QUEST: Now, this week, there's a lot of hot air being talked, whether it's about efforts to tackle global warming or a critic's view of all the talk in Copenhagen. Hot air left, right and center.

And yet, if you go to some parts of Europe, hot air is actually part of the solution.

CNN's Jim Boulden traveled to Sweden, where he discovered a new style of house that quite literally heats itself.


JIM BOULDEN, CNN CORRESPONDENT (voice-over): To find out exactly how a so-called passive house works, I went right to the source.

(on camera): Hello, Hans.


BOULDEN: (voice-over): Meeting Hans Eek, the father of Sweden's passive house push. It's here, next to his family's very drafty 17th century house, where architect Hans built a passive house with his sister.

(on camera): I would have thought with all these windows, that it would be a lot of cold air coming in off the lake.

H. EEK: That's true. But the windows are very, very energy efficient. They are about six times as energy efficient as only -- as normal two pane...

BOULDEN: Normal...

H. EEK: ...two pane windows.

BOULDEN: (voice-over): So what is a passive house?

Hans says it's quite simple.

H. EEK: The principles of a passive house is -- is that you have to minimize the great losses.

BOULDEN: But it's much more than just well insulated windows. Firstly, thick walls -- 40 centimeters or 15 inches of wood and insulation; thick floors -- 30 centimeters, or more than 11 inches; and very, very thick roots.

(on camera): For instance, look at this roof. In here is 50 centimeters of insulation -- about 20 inches. And it's one of the main reasons why this passive house uses only one tenth the amount of energy that a normal Swedish house would use for heating.

(voice-over): Ingeborg Eek says it's quite cozy, even with no radiators and no furnace.

(on camera): Some people won't believe that you actually stay warm in the wintertime.

INGEBORG EEK, "PASSIVE" HOMEOWNER: Because I go up the stairs, up and down. So I stay warm.

BOULDEN: You stay warm.

And you create more heat and energy in the house, don't you?

I. EEK: Yes.

BOULDEN: (voice-over): And that is the key -- a tightly sealed passive house captures the heat generated naturally during the course of the day -- heat from appliances and heat from the people themselves. This concept has been around for years, but previous attempts failed because of stagnant air.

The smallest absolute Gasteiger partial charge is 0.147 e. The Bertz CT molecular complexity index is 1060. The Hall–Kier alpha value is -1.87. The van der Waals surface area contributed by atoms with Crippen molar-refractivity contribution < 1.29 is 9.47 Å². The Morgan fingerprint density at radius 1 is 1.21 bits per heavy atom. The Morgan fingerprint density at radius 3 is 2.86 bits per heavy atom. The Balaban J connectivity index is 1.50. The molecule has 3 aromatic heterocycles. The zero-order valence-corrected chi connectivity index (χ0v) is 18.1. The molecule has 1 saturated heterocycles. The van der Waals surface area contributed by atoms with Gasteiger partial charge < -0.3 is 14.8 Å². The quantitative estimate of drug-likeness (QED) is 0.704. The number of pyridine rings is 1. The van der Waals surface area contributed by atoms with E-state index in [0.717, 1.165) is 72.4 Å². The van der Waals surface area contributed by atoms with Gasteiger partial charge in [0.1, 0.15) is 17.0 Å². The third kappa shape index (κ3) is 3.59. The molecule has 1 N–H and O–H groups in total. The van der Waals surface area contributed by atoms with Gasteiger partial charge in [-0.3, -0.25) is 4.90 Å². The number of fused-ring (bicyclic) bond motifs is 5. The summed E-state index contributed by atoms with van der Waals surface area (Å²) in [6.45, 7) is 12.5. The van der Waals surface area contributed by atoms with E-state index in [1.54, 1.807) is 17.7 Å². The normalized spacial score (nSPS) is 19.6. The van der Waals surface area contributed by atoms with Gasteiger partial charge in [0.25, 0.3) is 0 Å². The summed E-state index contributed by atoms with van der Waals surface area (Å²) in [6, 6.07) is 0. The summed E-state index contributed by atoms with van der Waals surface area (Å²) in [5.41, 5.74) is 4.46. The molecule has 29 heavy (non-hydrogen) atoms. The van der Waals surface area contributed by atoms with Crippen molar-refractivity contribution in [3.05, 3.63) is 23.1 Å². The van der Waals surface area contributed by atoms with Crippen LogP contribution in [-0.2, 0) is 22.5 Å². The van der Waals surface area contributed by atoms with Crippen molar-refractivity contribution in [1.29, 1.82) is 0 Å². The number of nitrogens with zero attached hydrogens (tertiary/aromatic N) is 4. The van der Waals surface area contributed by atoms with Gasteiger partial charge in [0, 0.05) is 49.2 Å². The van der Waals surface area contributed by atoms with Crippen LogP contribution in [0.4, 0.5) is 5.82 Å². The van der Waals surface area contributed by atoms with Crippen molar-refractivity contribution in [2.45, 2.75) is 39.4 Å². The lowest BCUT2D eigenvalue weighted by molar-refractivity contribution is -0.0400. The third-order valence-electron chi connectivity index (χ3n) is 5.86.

Enter this heat exchange -- fresh outside air is pumped in and warmed up when it passes over the warm air being pumped out. Something explained to environmental experts the world over, who flocked to this passive house center in Western Sweden, where many are surprised to learn that old houses can be converted to passive homes.

(on camera): While much of the rest of the world is just catching onto the theory of passive housing, here in Alensoth (ph), outside of Gothenburg (ph), the city government is renovating 300 40-year-old apartments using the passive house technique. Sixteen are already completed.

(voice-over): Here in Vecra (ph), dubbed Europe's greenest city, the government is building what might be the boldest passive house project -- a series of eight story apartment buildings -- passive apartments a with a twist. All the walls and most of the superstructure is wood -- a better insulator than concrete. These apartments will use, say the designers, as much energy to generate heat and hot water as a hair dryer.

I. EEK: (INAUDIBLE) how -- how to build these passive houses -- energy efficient houses.

BOULDEN: (on camera): And to do it profitably and then to show other people around the world how to do that.

I. EEK: Yes. That's -- and then sell more to make more profit.

BOULDEN: (voice-over): Sweden, along with Germany and Austria, is in the midst of a passive home revolution, a with little help from homeowners...

I. EEK: When it's very, very cold, I can make a cake or cook or make coffee or something like that.

BOULDEN: -- as she jokes, for a passive home to work, the owner has to be active inside.

Jim Boulden, CNN, Iksha (ph), Sweden.


QUEST: And when we come back, I'll have a Profitable Moment.



KEN ROGOFF, ECONOMICS PROFESSOR, HARVARD UNIVERSITY: Boy, you talk about businesses having to pay, the consumers are going to have to pay. If businesses have to pay, ultimately the cost has to be passed on. Businesses are worried about the uncertainty. They don't know what's coming.

How do they prepare?

That's as big a problem as anything.


QUEST: Harvard's Ken Rogoff from earlier in this program.

And tonight's Profitable Moment.

Climate change -- it's easy to say that doing the right thing makes commercial and common sense at the same time. In Copenhagen, the negotiators battling know that the true cost of the deal will be paid for by companies around the world.

The companies are needing Cap-and-Trade. The companies have to invest heavily to make energy and production, manufacturing cleaner, more efficient and more friendly. And all this at the same time when it has to be commercial and be profitable.

And after all, as consumers, how many of us are willing to pay higher prices when changes push up the cost of production?

Before we berate governments, negotiators, companies, corporations for not doing enough, ask ourselves how much are we prepared to spend to make sure they get it right this time?

And that's QUEST MEANS BUSINESS for this Monday.

I'm Richard Quest in London.

Whatever you're up to in the hours ahead, I hope it's profitable.

Christiane is after the headlines from the I Desk.